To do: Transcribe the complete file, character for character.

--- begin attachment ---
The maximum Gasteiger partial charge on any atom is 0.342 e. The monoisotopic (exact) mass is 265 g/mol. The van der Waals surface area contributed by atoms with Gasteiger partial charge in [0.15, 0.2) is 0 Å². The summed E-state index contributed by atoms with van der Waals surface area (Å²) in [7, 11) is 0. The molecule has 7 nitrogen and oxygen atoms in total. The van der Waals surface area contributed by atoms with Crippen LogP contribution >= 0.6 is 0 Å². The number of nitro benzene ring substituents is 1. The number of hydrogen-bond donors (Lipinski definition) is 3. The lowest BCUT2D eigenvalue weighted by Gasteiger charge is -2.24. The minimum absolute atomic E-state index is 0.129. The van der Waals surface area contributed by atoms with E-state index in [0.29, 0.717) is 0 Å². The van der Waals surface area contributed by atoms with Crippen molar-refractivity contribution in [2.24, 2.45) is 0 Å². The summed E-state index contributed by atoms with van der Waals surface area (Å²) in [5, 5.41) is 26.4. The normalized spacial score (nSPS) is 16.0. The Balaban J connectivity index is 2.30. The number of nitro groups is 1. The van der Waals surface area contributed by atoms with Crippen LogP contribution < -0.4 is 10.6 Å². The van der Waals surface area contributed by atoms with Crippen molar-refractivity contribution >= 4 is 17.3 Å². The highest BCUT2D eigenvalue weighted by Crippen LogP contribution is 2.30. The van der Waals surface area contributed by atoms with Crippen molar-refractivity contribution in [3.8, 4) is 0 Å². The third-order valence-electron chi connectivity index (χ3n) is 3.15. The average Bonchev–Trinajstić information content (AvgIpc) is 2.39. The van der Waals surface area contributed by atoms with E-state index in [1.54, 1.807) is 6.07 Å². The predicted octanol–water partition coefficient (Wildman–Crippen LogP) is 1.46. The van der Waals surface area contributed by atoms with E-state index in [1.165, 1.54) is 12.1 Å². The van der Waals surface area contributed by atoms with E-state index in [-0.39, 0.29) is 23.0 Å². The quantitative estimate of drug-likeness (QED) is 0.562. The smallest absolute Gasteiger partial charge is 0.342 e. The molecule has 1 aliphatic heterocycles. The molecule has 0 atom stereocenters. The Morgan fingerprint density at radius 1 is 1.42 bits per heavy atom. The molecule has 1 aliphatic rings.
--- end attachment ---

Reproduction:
The maximum Gasteiger partial charge on any atom is 0.342 e. The monoisotopic (exact) mass is 265 g/mol. The van der Waals surface area contributed by atoms with Gasteiger partial charge in [0.15, 0.2) is 0 Å². The summed E-state index contributed by atoms with van der Waals surface area (Å²) in [7, 11) is 0. The molecule has 7 nitrogen and oxygen atoms in total. The van der Waals surface area contributed by atoms with Crippen LogP contribution >= 0.6 is 0 Å². The number of nitro benzene ring substituents is 1. The number of hydrogen-bond donors (Lipinski definition) is 3. The lowest BCUT2D eigenvalue weighted by Gasteiger charge is -2.24. The minimum absolute atomic E-state index is 0.129. The van der Waals surface area contributed by atoms with E-state index in [0.29, 0.717) is 0 Å². The van der Waals surface area contributed by atoms with Crippen molar-refractivity contribution in [2.24, 2.45) is 0 Å². The summed E-state index contributed by atoms with van der Waals surface area (Å²) in [5, 5.41) is 26.4. The normalized spacial score (nSPS) is 16.0. The Balaban J connectivity index is 2.30. The number of nitro groups is 1. The van der Waals surface area contributed by atoms with Crippen LogP contribution < -0.4 is 10.6 Å². The van der Waals surface area contributed by atoms with Crippen molar-refractivity contribution >= 4 is 17.3 Å². The highest BCUT2D eigenvalue weighted by Crippen LogP contribution is 2.30. The van der Waals surface area contributed by atoms with Crippen molar-refractivity contribution in [3.8, 4) is 0 Å². The third-order valence-electron chi connectivity index (χ3n) is 3.15. The average Bonchev–Trinajstić information content (AvgIpc) is 2.39. The van der Waals surface area contributed by atoms with E-state index in [1.54, 1.807) is 6.07 Å². The predicted octanol–water partition coefficient (Wildman–Crippen LogP) is 1.46. The van der Waals surface area contributed by atoms with E-state index in [1.165, 1.54) is 12.1 Å². The van der Waals surface area contributed by atoms with E-state index in [-0.39, 0.29) is 23.0 Å². The quantitative estimate of drug-likeness (QED) is 0.562. The smallest absolute Gasteiger partial charge is 0.342 e. The molecule has 1 aliphatic heterocycles. The molecule has 0 atom stereocenters. The Morgan fingerprint density at radius 1 is 1.42 bits per heavy atom. The molecule has 1 aliphatic rings.